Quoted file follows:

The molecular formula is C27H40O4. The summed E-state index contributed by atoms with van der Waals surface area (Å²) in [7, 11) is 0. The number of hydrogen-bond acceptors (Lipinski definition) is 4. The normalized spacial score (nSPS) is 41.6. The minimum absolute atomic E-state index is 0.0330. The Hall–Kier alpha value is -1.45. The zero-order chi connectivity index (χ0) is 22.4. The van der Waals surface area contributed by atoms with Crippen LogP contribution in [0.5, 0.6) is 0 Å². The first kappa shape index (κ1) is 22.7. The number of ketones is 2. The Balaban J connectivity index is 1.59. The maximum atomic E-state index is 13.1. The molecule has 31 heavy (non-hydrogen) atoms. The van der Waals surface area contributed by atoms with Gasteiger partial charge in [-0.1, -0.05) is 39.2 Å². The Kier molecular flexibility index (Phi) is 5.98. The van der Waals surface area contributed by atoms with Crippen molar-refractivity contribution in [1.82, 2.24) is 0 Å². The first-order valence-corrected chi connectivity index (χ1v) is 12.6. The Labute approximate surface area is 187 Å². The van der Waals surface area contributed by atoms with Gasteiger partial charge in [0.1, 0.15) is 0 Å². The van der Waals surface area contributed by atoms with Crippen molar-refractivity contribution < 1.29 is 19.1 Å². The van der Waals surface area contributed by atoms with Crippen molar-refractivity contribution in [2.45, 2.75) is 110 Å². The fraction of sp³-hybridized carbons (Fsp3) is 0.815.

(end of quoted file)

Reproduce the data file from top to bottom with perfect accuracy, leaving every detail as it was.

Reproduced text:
The molecular formula is C27H40O4. The summed E-state index contributed by atoms with van der Waals surface area (Å²) in [7, 11) is 0. The number of hydrogen-bond acceptors (Lipinski definition) is 4. The normalized spacial score (nSPS) is 41.6. The minimum absolute atomic E-state index is 0.0330. The Hall–Kier alpha value is -1.45. The zero-order chi connectivity index (χ0) is 22.4. The van der Waals surface area contributed by atoms with Crippen LogP contribution in [0.5, 0.6) is 0 Å². The first kappa shape index (κ1) is 22.7. The number of ketones is 2. The Balaban J connectivity index is 1.59. The maximum atomic E-state index is 13.1. The molecule has 31 heavy (non-hydrogen) atoms. The van der Waals surface area contributed by atoms with Gasteiger partial charge in [-0.1, -0.05) is 39.2 Å². The Kier molecular flexibility index (Phi) is 5.98. The van der Waals surface area contributed by atoms with Crippen molar-refractivity contribution in [1.82, 2.24) is 0 Å². The first-order valence-corrected chi connectivity index (χ1v) is 12.6. The Labute approximate surface area is 187 Å². The van der Waals surface area contributed by atoms with Gasteiger partial charge in [0.1, 0.15) is 0 Å². The van der Waals surface area contributed by atoms with Crippen molar-refractivity contribution < 1.29 is 19.1 Å². The van der Waals surface area contributed by atoms with Crippen molar-refractivity contribution in [2.45, 2.75) is 110 Å². The fraction of sp³-hybridized carbons (Fsp3) is 0.815.